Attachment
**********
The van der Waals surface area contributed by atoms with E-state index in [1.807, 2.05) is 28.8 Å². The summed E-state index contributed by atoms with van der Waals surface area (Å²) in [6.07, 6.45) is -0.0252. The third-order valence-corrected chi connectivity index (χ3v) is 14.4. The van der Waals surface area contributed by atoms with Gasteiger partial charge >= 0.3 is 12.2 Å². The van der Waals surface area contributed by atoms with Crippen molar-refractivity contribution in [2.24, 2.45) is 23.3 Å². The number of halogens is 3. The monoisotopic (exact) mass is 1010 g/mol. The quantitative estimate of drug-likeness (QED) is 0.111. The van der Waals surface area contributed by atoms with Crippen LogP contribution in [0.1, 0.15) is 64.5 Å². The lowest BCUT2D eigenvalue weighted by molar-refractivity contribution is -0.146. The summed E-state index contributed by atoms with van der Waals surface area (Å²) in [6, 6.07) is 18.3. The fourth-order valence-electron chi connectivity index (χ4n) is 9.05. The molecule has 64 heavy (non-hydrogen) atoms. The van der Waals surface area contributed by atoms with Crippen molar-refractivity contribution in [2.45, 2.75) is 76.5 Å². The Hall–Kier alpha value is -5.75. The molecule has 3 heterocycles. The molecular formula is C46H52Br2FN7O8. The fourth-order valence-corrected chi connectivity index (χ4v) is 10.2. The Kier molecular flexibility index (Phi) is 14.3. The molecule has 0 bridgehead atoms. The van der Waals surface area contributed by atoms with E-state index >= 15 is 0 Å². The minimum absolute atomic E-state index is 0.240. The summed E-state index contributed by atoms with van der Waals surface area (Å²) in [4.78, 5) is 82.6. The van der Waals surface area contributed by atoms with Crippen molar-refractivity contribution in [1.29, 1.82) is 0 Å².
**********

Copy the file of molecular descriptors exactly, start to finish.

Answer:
The van der Waals surface area contributed by atoms with E-state index in [1.807, 2.05) is 28.8 Å². The summed E-state index contributed by atoms with van der Waals surface area (Å²) in [6.07, 6.45) is -0.0252. The third-order valence-corrected chi connectivity index (χ3v) is 14.4. The van der Waals surface area contributed by atoms with Gasteiger partial charge >= 0.3 is 12.2 Å². The van der Waals surface area contributed by atoms with Crippen molar-refractivity contribution in [2.24, 2.45) is 23.3 Å². The number of halogens is 3. The monoisotopic (exact) mass is 1010 g/mol. The quantitative estimate of drug-likeness (QED) is 0.111. The van der Waals surface area contributed by atoms with Crippen LogP contribution in [0.1, 0.15) is 64.5 Å². The lowest BCUT2D eigenvalue weighted by molar-refractivity contribution is -0.146. The summed E-state index contributed by atoms with van der Waals surface area (Å²) in [6, 6.07) is 18.3. The fourth-order valence-electron chi connectivity index (χ4n) is 9.05. The molecule has 64 heavy (non-hydrogen) atoms. The van der Waals surface area contributed by atoms with Crippen molar-refractivity contribution in [2.45, 2.75) is 76.5 Å². The Hall–Kier alpha value is -5.75. The molecule has 3 heterocycles. The molecular formula is C46H52Br2FN7O8. The fourth-order valence-corrected chi connectivity index (χ4v) is 10.2. The Kier molecular flexibility index (Phi) is 14.3. The molecule has 0 bridgehead atoms. The van der Waals surface area contributed by atoms with E-state index >= 15 is 0 Å². The minimum absolute atomic E-state index is 0.240. The summed E-state index contributed by atoms with van der Waals surface area (Å²) in [4.78, 5) is 82.6. The van der Waals surface area contributed by atoms with Crippen molar-refractivity contribution in [1.29, 1.82) is 0 Å².